The Senate Judiciary Committee on Wednesday appeared ready to advance the nomination of Trump judicial nominee Wendy Vitter, who did not disclose her involvement in the anti-choice movement.
Vitter is the general counsel for the Roman Archdiocese of New Orleans and wife of former GOP Louisiana Sen. David Vitter. Trump nominated her to fill a vacancy in the Eastern District of Louisiana, the federal judicial district that includes New Orleans.
Reproductive rights groups and other civil rights advocacy organizations vigorously oppose Vitter’s nomination. In the days leading up to Wednesday’s hearing, NARAL Pro-Choice America led a coalition of reproductive rights advocates in urging lawmakers to protect the federal judiciary from extremist judges.
“Like many of Trump’s nominees, Wendy Vitter is dangerously biased and unqualified to serve on the bench,” NARAL Pro-Choice America Vice President Adrienne Kimmell said in a statement.
Sex. Abortion. Parenthood. Power.
The latest news, delivered straight to your inbox.
“She has a long record of extreme comments targeting women and our access to healthcare, and has spent her career peddling the myth that abortion is dangerous. Her beliefs are rooted in junk science, far from the standards of evidence we rely on judges to uphold.”
In November 2013 Vitter led a panel called “Abortion Hurts Women,” where she appeared to endorse a pamphlet featuring debunked claims linking birth control pills to breast and cervical cancers. That panel included Dr. Angela E. Lanfranchi, a breast cancer surgeon featured as one of Rewire.News‘ “False Witnesses” for her dubious talking points on abortion care and breast cancer.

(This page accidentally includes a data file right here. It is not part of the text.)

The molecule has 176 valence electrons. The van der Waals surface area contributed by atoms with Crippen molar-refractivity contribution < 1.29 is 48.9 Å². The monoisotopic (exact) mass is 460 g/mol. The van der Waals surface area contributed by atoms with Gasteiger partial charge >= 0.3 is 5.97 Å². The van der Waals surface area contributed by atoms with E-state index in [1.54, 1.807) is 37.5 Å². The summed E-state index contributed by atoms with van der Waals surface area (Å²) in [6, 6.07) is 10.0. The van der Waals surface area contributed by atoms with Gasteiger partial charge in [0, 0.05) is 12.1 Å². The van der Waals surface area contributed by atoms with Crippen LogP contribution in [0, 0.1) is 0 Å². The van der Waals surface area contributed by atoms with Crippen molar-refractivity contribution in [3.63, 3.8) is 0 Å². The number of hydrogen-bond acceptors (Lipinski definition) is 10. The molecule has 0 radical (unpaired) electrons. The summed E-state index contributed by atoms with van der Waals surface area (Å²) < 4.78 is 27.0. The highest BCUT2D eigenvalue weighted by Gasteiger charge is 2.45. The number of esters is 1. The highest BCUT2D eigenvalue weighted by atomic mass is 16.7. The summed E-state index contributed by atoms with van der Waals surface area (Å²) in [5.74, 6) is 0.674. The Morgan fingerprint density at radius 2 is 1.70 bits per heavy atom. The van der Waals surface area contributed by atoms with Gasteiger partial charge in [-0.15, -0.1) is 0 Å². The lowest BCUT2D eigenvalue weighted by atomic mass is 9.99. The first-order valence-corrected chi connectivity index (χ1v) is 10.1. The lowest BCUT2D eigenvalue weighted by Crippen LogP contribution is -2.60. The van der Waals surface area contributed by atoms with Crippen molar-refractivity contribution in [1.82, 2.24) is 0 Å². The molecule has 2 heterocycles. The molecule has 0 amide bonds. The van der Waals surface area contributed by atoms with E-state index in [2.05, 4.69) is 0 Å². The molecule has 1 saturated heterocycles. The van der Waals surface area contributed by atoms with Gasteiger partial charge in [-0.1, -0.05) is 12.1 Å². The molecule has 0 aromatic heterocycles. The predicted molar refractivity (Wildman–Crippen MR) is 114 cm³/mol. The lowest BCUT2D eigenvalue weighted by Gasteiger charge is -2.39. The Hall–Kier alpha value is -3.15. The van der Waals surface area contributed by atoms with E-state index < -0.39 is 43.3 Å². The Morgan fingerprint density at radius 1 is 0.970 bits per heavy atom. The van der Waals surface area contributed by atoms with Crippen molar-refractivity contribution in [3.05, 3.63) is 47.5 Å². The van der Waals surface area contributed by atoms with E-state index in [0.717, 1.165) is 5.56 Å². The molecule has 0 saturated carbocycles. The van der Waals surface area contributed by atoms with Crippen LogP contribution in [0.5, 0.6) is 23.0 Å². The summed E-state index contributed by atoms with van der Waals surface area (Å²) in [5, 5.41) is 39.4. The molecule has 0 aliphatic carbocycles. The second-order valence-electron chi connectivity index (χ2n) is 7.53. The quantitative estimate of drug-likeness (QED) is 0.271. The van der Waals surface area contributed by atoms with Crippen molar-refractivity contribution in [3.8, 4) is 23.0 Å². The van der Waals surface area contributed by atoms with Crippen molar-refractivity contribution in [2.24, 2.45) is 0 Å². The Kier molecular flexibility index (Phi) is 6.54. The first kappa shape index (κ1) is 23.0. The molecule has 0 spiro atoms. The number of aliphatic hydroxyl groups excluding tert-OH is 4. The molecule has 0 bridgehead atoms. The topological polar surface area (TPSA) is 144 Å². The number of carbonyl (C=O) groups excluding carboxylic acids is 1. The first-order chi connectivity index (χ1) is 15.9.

Vitter failed to disclose that appearance to the Judiciary Committee.
Senators on Wednesday questioned Vitter about her anti-choice advocacy, including that 2013 appearance, but it was a separate exchange with Sen. Richard Blumenthal (D-CT) that revealed just how extreme a judicial nominee Vitter is.
“Do you believe that Brown v Board of Education was correctly decided?” Sen. Richard Blumenthal (D-CT) asked Vitter.
“Senator, I don’t mean to be coy, but I think I get into a difficult area when I start commenting on Supreme Court decisions, which are correctly decided and which I may disagree with,” Vitter responded.
Despite failing to disclose anti-choice advocacy work and her unwillingness during Wednesday’s hearing to say she believed Brown v. Board of Education was rightly decided, Vitter appears headed for a confirmation.
Democrats don’t have the votes to block her. And with the filibuster abolished for all judicial nominees, Vitter only needs 51 votes to be confirmed. She is all but guaranteed a lifetime appointment to the federal bench.